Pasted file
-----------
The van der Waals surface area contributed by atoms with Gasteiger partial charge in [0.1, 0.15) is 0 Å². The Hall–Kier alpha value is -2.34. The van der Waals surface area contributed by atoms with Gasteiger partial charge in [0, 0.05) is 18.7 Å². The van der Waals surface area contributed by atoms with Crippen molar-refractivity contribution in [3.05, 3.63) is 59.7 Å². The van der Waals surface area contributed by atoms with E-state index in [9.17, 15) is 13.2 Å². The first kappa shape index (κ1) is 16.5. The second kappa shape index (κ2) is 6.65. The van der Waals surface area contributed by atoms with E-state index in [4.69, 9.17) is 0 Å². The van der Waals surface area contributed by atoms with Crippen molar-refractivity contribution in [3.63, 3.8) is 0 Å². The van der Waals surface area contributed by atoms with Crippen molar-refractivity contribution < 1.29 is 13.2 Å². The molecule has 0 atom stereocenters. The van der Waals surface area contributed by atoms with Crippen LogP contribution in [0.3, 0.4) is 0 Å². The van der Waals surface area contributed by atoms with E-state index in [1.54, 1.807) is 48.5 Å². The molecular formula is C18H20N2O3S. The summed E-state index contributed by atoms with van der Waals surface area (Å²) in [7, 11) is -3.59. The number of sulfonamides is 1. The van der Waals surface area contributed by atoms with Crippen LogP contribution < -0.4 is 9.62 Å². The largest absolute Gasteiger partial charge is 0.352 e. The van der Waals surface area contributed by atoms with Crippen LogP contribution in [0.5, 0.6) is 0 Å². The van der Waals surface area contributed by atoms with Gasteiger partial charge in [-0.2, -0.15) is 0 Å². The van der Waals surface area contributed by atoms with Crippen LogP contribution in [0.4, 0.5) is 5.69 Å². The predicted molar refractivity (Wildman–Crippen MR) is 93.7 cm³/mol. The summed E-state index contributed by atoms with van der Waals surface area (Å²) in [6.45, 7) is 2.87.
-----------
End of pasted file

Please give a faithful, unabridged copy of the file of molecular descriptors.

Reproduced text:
The van der Waals surface area contributed by atoms with Gasteiger partial charge in [0.1, 0.15) is 0 Å². The Hall–Kier alpha value is -2.34. The van der Waals surface area contributed by atoms with Gasteiger partial charge in [0, 0.05) is 18.7 Å². The van der Waals surface area contributed by atoms with Crippen molar-refractivity contribution in [3.05, 3.63) is 59.7 Å². The van der Waals surface area contributed by atoms with E-state index in [9.17, 15) is 13.2 Å². The first kappa shape index (κ1) is 16.5. The second kappa shape index (κ2) is 6.65. The van der Waals surface area contributed by atoms with E-state index in [4.69, 9.17) is 0 Å². The van der Waals surface area contributed by atoms with Crippen molar-refractivity contribution in [3.63, 3.8) is 0 Å². The van der Waals surface area contributed by atoms with Crippen molar-refractivity contribution < 1.29 is 13.2 Å². The molecule has 0 atom stereocenters. The van der Waals surface area contributed by atoms with Crippen LogP contribution in [0.3, 0.4) is 0 Å². The van der Waals surface area contributed by atoms with E-state index in [1.54, 1.807) is 48.5 Å². The molecular formula is C18H20N2O3S. The summed E-state index contributed by atoms with van der Waals surface area (Å²) in [7, 11) is -3.59. The number of sulfonamides is 1. The van der Waals surface area contributed by atoms with Crippen LogP contribution < -0.4 is 9.62 Å². The largest absolute Gasteiger partial charge is 0.352 e. The van der Waals surface area contributed by atoms with Crippen LogP contribution in [0.5, 0.6) is 0 Å². The van der Waals surface area contributed by atoms with Gasteiger partial charge in [-0.2, -0.15) is 0 Å². The van der Waals surface area contributed by atoms with Crippen LogP contribution in [0.4, 0.5) is 5.69 Å². The predicted molar refractivity (Wildman–Crippen MR) is 93.7 cm³/mol. The summed E-state index contributed by atoms with van der Waals surface area (Å²) in [6.45, 7) is 2.87.